According to Asahi Shimbun, the Ministry of Foreign Affairs of Japan (MOFA) released the 2019 Diplomatic Bluebook on April 23. As the last bluebook of the Heisei period, it uses new expressions such as playing down the significance of Japan-South Korea relations, sending friendly signals to North Korea and showing a proactive attitude on ties with Russia. Positive statement over the China-Japan relationship also emerged in the Bluebook.
Chinese President Xi Jinping meets with Japanese Prime Minister Shinzo Abe in Hamburg, Germany, July 8, 2017. (File photos: Xinhua)
The Diplomatic Bluebook is an annual document produced by MOFA to record Japan's diplomatic trends. It is not only a reflection of Japan's foreign policy and a preview of future trends, but also serves as a first-hand material for Japanese nationals to understand the latest diplomatic practices.
Like Japan's defense white paper, produced by Japan's Ministry of Defense, the Diplomatic Bluebook receives great attention by all parties every year. They try to figure out Japan's diplomatic future from the document.
In the 2019 Diplomatic Bluebook, the changes in expressions concerning Japan-South Korea, Japan-North Korea, and Japan-Russia are actually a reflection of changes in relations between Tokyo and neighboring countries in recent years. However, it can also be seen that the Shinzo Abe's administration is eager to make diplomatic achievements. For instance, on Tokyo-Seoul relations, the expression "to move the Japan-ROK relationship forward in a future-oriented manner" in the 2018 edition is omitted, and it is instead pointed out that Japan-South Korea ties were "extremely difficult" last year. Since November last year, relations between the two countries have rapidly cooled down and anti-Seoul sentiment in Japanese society has been rising as a result of the decisions by the Supreme Court of South Korea asking Japanese companies to pay compensation for forced labor during World War II, the radar lock-on incident, South Korean National Assembly Speaker's call to Japanese Emperor Akihito to apologize for historical issues, etc. Therefore, watered-down statements on Japan-South Korea relations in the Diplomatic Bluebook imply that the Abe regime is catering to current Japanese public opinion.
The 2019 Diplomatic Bluebook removed expressions such as "to maximize pressure on North Korea by all available means", "the enhancement of nuclear and missile capabilities by North Korea constitutes an unprecedented, grave and imminent threat to Japan," "to press North Korea for the early resolution of the abductions issue through leveraging the international community's pressure on North Korea."
The Abe administration used to adopt a tough foreign policy toward North Korea. But this diplomatic approach toward North Korea has been unable to make progress. After North Korean leader Kim Jong-un's meeting with Russian President Vladimir Putin, among Six-Party Talks participants, only Japanese leader hasn't met with Kim.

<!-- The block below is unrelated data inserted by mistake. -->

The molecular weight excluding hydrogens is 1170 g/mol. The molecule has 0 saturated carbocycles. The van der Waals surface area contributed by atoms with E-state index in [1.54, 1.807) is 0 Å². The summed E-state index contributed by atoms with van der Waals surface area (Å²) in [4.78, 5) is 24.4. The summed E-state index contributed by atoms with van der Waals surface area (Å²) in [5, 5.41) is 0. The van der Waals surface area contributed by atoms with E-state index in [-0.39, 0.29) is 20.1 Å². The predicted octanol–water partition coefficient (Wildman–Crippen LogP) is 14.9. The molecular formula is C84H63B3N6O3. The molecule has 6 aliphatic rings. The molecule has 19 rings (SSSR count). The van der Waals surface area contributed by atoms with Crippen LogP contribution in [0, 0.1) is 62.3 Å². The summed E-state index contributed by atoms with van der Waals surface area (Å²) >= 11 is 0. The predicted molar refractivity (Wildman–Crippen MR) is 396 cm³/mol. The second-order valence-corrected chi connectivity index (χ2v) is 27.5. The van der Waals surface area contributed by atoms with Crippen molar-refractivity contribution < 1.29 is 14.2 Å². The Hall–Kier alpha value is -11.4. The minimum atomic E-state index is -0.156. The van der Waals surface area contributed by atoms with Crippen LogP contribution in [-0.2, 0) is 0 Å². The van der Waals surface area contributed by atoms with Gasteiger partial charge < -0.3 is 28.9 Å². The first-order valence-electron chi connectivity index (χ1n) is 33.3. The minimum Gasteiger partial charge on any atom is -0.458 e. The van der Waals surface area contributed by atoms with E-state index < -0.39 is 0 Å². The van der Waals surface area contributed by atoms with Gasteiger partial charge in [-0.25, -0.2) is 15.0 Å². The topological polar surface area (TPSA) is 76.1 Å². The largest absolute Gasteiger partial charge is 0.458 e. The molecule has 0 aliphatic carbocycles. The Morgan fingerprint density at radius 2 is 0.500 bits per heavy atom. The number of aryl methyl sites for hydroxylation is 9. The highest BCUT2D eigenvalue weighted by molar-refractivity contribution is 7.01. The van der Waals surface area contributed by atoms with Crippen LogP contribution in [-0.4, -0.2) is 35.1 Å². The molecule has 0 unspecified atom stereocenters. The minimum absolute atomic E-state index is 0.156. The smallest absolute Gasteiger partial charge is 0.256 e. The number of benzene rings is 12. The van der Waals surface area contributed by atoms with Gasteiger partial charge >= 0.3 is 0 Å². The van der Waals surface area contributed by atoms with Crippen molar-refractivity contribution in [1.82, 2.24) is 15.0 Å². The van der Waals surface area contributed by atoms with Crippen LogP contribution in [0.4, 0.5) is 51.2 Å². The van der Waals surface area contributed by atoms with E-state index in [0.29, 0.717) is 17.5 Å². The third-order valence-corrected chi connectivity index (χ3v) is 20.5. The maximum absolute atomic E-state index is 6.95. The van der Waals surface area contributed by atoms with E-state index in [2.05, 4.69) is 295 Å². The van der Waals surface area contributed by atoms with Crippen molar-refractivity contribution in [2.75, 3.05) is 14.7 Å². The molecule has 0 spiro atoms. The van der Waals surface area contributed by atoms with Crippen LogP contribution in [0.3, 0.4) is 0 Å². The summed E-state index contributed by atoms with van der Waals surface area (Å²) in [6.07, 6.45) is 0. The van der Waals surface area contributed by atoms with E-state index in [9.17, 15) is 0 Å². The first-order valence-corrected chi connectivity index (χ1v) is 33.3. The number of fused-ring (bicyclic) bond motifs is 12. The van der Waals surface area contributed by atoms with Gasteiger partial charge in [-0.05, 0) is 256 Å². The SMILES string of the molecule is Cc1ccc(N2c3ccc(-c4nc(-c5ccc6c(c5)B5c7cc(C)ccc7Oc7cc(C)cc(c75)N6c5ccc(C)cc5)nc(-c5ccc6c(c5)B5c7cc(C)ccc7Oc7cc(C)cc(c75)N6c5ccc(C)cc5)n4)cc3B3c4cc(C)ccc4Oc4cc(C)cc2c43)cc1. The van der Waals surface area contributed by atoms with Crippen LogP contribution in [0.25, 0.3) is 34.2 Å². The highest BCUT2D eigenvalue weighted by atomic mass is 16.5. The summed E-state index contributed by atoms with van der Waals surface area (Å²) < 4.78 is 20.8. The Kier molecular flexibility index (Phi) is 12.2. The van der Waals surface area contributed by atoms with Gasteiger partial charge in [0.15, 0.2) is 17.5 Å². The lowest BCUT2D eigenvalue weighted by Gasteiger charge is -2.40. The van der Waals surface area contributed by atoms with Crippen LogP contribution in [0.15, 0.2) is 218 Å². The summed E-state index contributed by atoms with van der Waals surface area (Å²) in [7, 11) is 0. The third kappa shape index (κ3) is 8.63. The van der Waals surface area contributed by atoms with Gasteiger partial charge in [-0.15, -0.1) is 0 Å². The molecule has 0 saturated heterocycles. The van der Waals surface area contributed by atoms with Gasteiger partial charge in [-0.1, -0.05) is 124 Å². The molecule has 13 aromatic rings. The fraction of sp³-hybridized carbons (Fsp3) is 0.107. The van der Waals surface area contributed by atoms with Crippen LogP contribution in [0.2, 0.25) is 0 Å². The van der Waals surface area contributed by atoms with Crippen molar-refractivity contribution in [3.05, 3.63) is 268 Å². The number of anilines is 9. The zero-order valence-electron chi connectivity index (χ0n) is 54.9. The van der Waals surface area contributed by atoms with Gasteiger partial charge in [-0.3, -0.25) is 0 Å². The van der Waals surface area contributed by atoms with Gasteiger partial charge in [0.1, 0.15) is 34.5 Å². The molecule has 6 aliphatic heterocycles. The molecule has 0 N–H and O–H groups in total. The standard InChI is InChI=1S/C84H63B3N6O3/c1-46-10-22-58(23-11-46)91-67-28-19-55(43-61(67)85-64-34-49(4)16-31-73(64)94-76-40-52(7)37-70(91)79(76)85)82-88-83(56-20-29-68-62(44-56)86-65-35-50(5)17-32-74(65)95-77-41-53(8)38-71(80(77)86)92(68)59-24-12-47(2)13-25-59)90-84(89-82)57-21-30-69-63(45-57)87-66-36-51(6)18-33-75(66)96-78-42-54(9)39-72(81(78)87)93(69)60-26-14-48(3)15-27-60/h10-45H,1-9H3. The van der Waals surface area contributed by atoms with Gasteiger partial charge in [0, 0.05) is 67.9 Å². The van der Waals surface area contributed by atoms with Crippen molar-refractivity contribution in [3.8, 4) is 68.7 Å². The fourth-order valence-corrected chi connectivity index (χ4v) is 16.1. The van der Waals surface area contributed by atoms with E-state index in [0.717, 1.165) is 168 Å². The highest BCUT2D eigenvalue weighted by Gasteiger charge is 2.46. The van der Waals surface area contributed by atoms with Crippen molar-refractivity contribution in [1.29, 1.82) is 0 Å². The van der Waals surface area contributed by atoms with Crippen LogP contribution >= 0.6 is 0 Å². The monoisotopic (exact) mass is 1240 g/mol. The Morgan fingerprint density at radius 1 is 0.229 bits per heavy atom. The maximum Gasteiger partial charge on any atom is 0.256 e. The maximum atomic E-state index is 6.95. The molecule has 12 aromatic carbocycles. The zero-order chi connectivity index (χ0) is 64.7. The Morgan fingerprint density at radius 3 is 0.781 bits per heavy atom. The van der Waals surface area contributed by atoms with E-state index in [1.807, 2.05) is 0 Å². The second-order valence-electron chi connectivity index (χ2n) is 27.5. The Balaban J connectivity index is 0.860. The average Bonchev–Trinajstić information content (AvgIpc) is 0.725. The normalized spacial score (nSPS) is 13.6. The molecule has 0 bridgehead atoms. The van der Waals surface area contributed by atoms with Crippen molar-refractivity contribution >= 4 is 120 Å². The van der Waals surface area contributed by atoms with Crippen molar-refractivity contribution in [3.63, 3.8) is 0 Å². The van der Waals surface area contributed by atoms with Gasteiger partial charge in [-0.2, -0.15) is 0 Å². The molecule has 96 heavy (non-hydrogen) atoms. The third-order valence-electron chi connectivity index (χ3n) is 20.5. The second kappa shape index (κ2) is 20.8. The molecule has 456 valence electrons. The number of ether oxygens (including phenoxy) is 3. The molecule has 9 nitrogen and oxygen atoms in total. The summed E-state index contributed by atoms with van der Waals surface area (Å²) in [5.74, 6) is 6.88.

When it comes to territorial dispute with Russia, the 2019 edition said Tokyo and Moscow are working toward resolving the disputes under the "strong leadership" of Abe and Putin. This actually shows that the Abe's administration is well aware of difficulties over resolving territorial disputes and signing the peace treaty with Russia and only by showing goodwill to Russia can the negotiation process be expedited.
The reason why Japan's Diplomatic Bluebook is tough on South Korea, softer on the North, and friendlier toward Russia is that it has been difficult for Abe to make diplomatic progress this year.
Even though holding three talks with US President Donald Trump in a row from April to June will be a highlight, it will only be a highlight, not breakthrough.
The 2019 Bluebook counts China as "one of the most important bilateral relationships" for Japan. It is the first time such a statement has been made since seven Diplomatic Bluebooks have been released since Abe took office for the second time in 2012. This is both a reflection that China-Japan ties took a turn for the better last year, and a signal that there is more to come for the Abe government in dealing with ties with China.
Yet in the meantime, Japan's disputes with China on issues concerning the East China Sea and the South China Sea have been mentioned this year. These reflect Abe government's narrow-minded side on these issues and the fact that Japan is not treating China-Japan ties from a strategic perspective.
The latest Diplomatic Bluebook sends some contradictory signals on China-Japan relations. The Abe government is eager to deepen China-Japan relations, but at the same time it is unwilling to change its mind-set on certain long-term complicated issues. Tokyo wants to develop bilateral relations with Beijing and strengthen economic and trade exchanges with the latter, but it also worries about annoying the US. Therefore, the key to develop China-Japan ties still lies with Japan. It is hoped that the Abe regime will be more sincere in dealing with ties with neighbors.
The author is an editor with the Global Times and an observer of Japan issues.
Cover image: Chinese State Councilor and Foreign Minister Wang Yi (R) meets with Japanese Foreign Minister Taro Kono on the sidelines of the United Nations General Assembly's 73rd session, in New York, on Sept. 27, 2018.